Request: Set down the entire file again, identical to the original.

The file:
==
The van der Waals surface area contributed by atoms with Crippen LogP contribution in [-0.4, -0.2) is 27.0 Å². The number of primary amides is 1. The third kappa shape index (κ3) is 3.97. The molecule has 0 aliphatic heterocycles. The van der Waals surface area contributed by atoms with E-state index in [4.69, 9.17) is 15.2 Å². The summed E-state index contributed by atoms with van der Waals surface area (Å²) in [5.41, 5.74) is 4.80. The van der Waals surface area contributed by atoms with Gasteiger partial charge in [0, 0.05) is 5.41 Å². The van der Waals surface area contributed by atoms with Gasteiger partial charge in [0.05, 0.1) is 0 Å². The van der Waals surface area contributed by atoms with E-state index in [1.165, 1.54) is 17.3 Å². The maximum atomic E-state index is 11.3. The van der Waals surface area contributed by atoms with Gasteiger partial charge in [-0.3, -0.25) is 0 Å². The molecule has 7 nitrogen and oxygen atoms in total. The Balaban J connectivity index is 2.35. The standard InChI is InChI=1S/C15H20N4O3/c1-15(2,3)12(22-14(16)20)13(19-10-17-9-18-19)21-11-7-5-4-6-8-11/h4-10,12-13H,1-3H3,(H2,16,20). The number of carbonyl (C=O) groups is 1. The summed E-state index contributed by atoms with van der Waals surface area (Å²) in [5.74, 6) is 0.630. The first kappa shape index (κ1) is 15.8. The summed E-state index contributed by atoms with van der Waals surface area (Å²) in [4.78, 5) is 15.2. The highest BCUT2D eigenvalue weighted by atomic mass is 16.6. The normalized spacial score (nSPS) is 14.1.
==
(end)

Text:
The van der Waals surface area contributed by atoms with Crippen LogP contribution in [-0.4, -0.2) is 27.0 Å². The number of primary amides is 1. The third kappa shape index (κ3) is 3.97. The molecule has 0 aliphatic heterocycles. The van der Waals surface area contributed by atoms with E-state index in [4.69, 9.17) is 15.2 Å². The summed E-state index contributed by atoms with van der Waals surface area (Å²) in [5.41, 5.74) is 4.80. The van der Waals surface area contributed by atoms with Gasteiger partial charge in [0, 0.05) is 5.41 Å². The van der Waals surface area contributed by atoms with Gasteiger partial charge in [0.05, 0.1) is 0 Å². The van der Waals surface area contributed by atoms with E-state index in [1.165, 1.54) is 17.3 Å². The maximum atomic E-state index is 11.3. The van der Waals surface area contributed by atoms with Gasteiger partial charge in [-0.3, -0.25) is 0 Å². The molecule has 7 nitrogen and oxygen atoms in total. The Balaban J connectivity index is 2.35. The standard InChI is InChI=1S/C15H20N4O3/c1-15(2,3)12(22-14(16)20)13(19-10-17-9-18-19)21-11-7-5-4-6-8-11/h4-10,12-13H,1-3H3,(H2,16,20). The number of carbonyl (C=O) groups is 1. The summed E-state index contributed by atoms with van der Waals surface area (Å²) in [5.74, 6) is 0.630. The first kappa shape index (κ1) is 15.8. The summed E-state index contributed by atoms with van der Waals surface area (Å²) in [4.78, 5) is 15.2. The highest BCUT2D eigenvalue weighted by atomic mass is 16.6. The normalized spacial score (nSPS) is 14.1.